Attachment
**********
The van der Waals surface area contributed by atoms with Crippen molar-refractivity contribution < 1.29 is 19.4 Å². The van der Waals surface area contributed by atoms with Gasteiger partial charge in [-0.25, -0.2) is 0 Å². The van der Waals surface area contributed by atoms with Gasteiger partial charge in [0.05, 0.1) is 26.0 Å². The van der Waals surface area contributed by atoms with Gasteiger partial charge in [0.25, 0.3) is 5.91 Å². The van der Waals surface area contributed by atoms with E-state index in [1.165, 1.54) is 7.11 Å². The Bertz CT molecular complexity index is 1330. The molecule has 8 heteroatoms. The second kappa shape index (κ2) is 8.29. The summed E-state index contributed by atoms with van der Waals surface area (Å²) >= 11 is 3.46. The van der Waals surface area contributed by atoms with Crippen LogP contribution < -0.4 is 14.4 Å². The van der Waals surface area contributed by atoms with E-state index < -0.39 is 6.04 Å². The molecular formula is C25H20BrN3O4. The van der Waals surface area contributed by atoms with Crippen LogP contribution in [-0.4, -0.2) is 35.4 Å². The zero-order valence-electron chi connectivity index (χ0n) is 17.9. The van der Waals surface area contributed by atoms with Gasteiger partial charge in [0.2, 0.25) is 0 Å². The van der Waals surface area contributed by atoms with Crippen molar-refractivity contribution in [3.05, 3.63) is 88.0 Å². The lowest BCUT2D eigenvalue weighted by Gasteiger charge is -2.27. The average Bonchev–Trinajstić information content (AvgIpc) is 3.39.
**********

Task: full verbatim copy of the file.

The van der Waals surface area contributed by atoms with Crippen molar-refractivity contribution < 1.29 is 19.4 Å². The van der Waals surface area contributed by atoms with Gasteiger partial charge in [-0.25, -0.2) is 0 Å². The van der Waals surface area contributed by atoms with Gasteiger partial charge in [0.05, 0.1) is 26.0 Å². The van der Waals surface area contributed by atoms with Gasteiger partial charge in [0.25, 0.3) is 5.91 Å². The van der Waals surface area contributed by atoms with E-state index in [1.165, 1.54) is 7.11 Å². The Bertz CT molecular complexity index is 1330. The molecule has 8 heteroatoms. The second kappa shape index (κ2) is 8.29. The summed E-state index contributed by atoms with van der Waals surface area (Å²) >= 11 is 3.46. The van der Waals surface area contributed by atoms with Crippen LogP contribution < -0.4 is 14.4 Å². The van der Waals surface area contributed by atoms with E-state index < -0.39 is 6.04 Å². The molecular formula is C25H20BrN3O4. The van der Waals surface area contributed by atoms with Crippen LogP contribution in [-0.4, -0.2) is 35.4 Å². The zero-order valence-electron chi connectivity index (χ0n) is 17.9. The van der Waals surface area contributed by atoms with Gasteiger partial charge in [0.2, 0.25) is 0 Å². The van der Waals surface area contributed by atoms with Crippen molar-refractivity contribution in [3.05, 3.63) is 88.0 Å². The lowest BCUT2D eigenvalue weighted by Gasteiger charge is -2.27. The average Bonchev–Trinajstić information content (AvgIpc) is 3.39.